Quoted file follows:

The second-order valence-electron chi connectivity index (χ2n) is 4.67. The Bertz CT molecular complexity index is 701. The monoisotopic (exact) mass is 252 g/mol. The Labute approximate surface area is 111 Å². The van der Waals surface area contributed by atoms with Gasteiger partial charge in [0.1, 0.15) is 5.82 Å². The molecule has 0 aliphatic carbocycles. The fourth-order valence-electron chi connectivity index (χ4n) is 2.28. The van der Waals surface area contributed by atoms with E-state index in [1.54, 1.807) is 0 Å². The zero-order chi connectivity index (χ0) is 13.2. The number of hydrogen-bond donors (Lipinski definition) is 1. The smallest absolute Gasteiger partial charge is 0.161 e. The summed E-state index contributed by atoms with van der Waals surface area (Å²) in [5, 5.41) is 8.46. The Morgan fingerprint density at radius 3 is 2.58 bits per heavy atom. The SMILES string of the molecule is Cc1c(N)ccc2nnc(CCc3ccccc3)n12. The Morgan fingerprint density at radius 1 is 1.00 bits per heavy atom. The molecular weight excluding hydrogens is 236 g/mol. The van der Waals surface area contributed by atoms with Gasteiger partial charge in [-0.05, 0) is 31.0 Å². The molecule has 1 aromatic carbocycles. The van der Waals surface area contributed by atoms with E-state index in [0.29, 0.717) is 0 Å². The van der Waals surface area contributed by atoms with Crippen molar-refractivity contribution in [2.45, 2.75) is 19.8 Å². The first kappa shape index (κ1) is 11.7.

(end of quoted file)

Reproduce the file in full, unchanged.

The second-order valence-electron chi connectivity index (χ2n) is 4.67. The Bertz CT molecular complexity index is 701. The monoisotopic (exact) mass is 252 g/mol. The Labute approximate surface area is 111 Å². The van der Waals surface area contributed by atoms with Gasteiger partial charge in [0.1, 0.15) is 5.82 Å². The molecule has 0 aliphatic carbocycles. The fourth-order valence-electron chi connectivity index (χ4n) is 2.28. The van der Waals surface area contributed by atoms with E-state index in [1.54, 1.807) is 0 Å². The zero-order chi connectivity index (χ0) is 13.2. The number of hydrogen-bond donors (Lipinski definition) is 1. The smallest absolute Gasteiger partial charge is 0.161 e. The summed E-state index contributed by atoms with van der Waals surface area (Å²) in [5, 5.41) is 8.46. The Morgan fingerprint density at radius 3 is 2.58 bits per heavy atom. The SMILES string of the molecule is Cc1c(N)ccc2nnc(CCc3ccccc3)n12. The Morgan fingerprint density at radius 1 is 1.00 bits per heavy atom. The molecular weight excluding hydrogens is 236 g/mol. The van der Waals surface area contributed by atoms with Gasteiger partial charge in [-0.05, 0) is 31.0 Å². The molecule has 1 aromatic carbocycles. The van der Waals surface area contributed by atoms with E-state index in [0.29, 0.717) is 0 Å². The van der Waals surface area contributed by atoms with Crippen molar-refractivity contribution in [2.45, 2.75) is 19.8 Å². The first kappa shape index (κ1) is 11.7.